In one implementation, the bottom sealing means may be disposed on the top side of the bottom wall, the bottom portion of the routing structure, or a combination of both. As described above for the top portion, the bottom sealing means may comprise a tight-fitting joint where the bottom portion of the routing structure meets the top side of the bottom wall; one or more gaskets disposed on the bottom portion of the routing structure and/or on the top side of the bottom wall; and/or a combination of both.

In one implementation, the container may comprise a side sealing means for sealing a side portion of the routing structure to the side wall(s) of the container. As one example, the side portion of the routing structure may comprise a side end of respective one or more routing planes, which may contact an interior side of the side wall of the container. Similarly to the top portion and the bottom portion (described above), in order to efficiently direct the flow of gas along a desired route created by the routing structure, the side portion of the routing structure can be sealed against the interior side of the side wall(s) to mitigate undesired leaking of the gas past the side edge of a routing plane.

In one implementation, the side sealing means may be disposed on the interior side of the side wall(s) of the container, the side portion of the routing structure, or a combination of both. As described above for the top portion and the bottom, the side sealing means may comprise a tight-fitting joint where the side portion of the routing structure meets the interior side of the side wall(s); one or more gaskets disposed on the side portion of the routing structure and/or on the interior side of the side wall(s); and/or a combination of both.

In one implementation, the routing structure may be disposed in a basket assembly, for example, such that the routing structure may be selectively removed from and/or placed into the container by removing and/or placing the basket assembly. As one example, the routing structure may be attached (e.g., welded and/or sealed) into the basket assembly. In this example, the basket assembly may be configured (e.g., sized and shaped) to seat in the container, thereby effectively providing a selectively removable routing structure.

In one implementation, the basket assembly may comprise one or more side walls (e.g., forming a circular shape or a polygon shape) to which the side edges of the routing structure may be attached. As one example, the basket assembly may comprise an open bottom and top wall. In this example, the basket assembly can be placed into the container, where the container comprises a bottom wall sealing means and a top wall sealing means (as described above).

In another implementation, the basket assembly may comprise one or more side walls and a bottom wall attached to the side wall(s). In this implementation, for example, the bottom wall may also be attached to the bottom edges of the routing structure. In one implementation, the basket assembly may comprise a selectively removable top wall, such as a lid, which can be fastened to (e.g., and unfastened from) the side wall(s) of the basket assembly. For example, the basket assembly may comprise a type of container with a selectively removable lid, where the basket assembly container may be placed into (e.g., and remove from) the bubbler container assembly. In one implementation, the basket assembly side wall(s) and/or top wall may comprise a sealing means, such as described above.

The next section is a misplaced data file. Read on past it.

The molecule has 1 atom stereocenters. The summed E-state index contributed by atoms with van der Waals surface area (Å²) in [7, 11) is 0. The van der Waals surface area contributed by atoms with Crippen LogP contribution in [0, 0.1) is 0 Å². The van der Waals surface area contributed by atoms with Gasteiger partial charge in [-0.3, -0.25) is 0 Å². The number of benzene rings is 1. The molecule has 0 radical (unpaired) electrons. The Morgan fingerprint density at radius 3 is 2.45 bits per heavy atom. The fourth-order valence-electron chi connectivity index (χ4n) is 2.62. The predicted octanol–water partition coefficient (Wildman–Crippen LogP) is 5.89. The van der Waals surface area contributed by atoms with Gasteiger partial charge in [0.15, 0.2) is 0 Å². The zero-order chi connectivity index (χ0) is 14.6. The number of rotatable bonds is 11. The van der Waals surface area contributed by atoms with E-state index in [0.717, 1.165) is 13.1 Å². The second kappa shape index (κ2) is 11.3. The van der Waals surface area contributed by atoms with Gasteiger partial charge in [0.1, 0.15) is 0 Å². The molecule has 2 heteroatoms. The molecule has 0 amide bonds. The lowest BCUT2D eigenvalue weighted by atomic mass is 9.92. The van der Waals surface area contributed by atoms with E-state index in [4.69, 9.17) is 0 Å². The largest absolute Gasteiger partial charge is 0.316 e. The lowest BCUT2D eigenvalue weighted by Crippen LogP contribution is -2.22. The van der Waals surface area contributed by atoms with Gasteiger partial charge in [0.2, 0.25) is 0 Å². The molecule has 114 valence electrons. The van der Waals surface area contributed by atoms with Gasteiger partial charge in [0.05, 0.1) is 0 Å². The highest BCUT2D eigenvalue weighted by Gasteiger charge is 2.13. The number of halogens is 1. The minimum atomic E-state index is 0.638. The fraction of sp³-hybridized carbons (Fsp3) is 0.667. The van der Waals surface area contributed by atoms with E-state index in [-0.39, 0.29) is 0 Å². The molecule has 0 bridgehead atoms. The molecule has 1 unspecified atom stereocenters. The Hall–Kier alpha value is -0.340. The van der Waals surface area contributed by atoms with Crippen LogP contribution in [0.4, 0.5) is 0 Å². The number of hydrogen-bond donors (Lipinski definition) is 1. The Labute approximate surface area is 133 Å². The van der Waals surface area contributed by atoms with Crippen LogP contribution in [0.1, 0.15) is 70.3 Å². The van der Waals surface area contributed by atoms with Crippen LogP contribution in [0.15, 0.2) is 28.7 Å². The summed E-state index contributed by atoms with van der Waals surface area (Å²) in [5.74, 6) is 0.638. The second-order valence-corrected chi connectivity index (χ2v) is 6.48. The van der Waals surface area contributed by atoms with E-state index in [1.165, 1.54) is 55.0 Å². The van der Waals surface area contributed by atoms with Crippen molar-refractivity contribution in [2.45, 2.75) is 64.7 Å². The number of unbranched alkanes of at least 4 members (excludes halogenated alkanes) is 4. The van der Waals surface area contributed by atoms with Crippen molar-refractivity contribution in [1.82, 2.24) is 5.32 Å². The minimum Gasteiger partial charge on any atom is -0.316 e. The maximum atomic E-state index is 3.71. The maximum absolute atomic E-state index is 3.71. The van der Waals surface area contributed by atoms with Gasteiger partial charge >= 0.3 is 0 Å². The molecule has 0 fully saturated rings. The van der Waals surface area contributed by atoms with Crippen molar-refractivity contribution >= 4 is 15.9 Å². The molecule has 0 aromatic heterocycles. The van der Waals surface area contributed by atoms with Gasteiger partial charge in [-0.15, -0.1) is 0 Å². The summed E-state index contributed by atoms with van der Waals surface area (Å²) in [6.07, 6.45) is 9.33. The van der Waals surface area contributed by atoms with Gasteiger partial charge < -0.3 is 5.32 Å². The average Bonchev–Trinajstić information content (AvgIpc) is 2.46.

Download full PDF for full patent description/claims.

Advertise on FreshPatents.com - Rates & Info


You can also Monitor Keywords and Search for tracking patents relating to this Chemical precursor bubbler assembly patent application.
###
monitor keywords



Keyword Monitor How KEYWORD MONITOR works... a FREE service from FreshPatents
1. Sign up (takes 30 seconds). 2. Fill in the keywords to be monitored.
3. Each week you receive an email with patent applications related to your keywords.  
Start now! - Receive info on patent apps like Chemical precursor bubbler assembly or other areas of interest.
###


Previous Patent Application:
Fuel valve
Next Patent Application:
Fluid backup preventing system and method of use thereof
Industry Class:
Fluid handling
Thank you for viewing the Chemical precursor bubbler assembly patent info.
- - - Apple patents, Boeing patents, Google patents, IBM patents, Jabil patents, Coca Cola patents, Motorola patents

Results in 0.53158 seconds


Other interesting Freshpatents.com categories:
Electronics: Semiconductor Audio Illumination Connectors Crypto

###

All patent applications have been filed with the United States Patent Office (USPTO) and are published as made available for research, educational and public information purposes. FreshPatents is not affiliated with the USPTO, assignee companies, inventors, law firms or other assignees. Patent applications, documents and images may contain trademarks of the respective companies/authors. FreshPatents is not affiliated with the authors/assignees, and is not responsible for the accuracy, validity or otherwise contents of these public document patent application filings. When possible a complete PDF is provided, however, in some cases the presented document/images is an abstract or sampling of the full patent application. FreshPatents.com Terms/Support
-g2--0.7828
     SHARE
  
           

FreshNews promo


stats Patent Info
Application #
US 20140026977 A1
Publish Date
01/30/2014
Document #
13950647
File Date
07/25/2013
USPTO Class
137 98
Other USPTO Classes
International Class
01F3/02
Drawings
13


Recur
Cursor


Follow us on Twitter
twitter icon@FreshPatents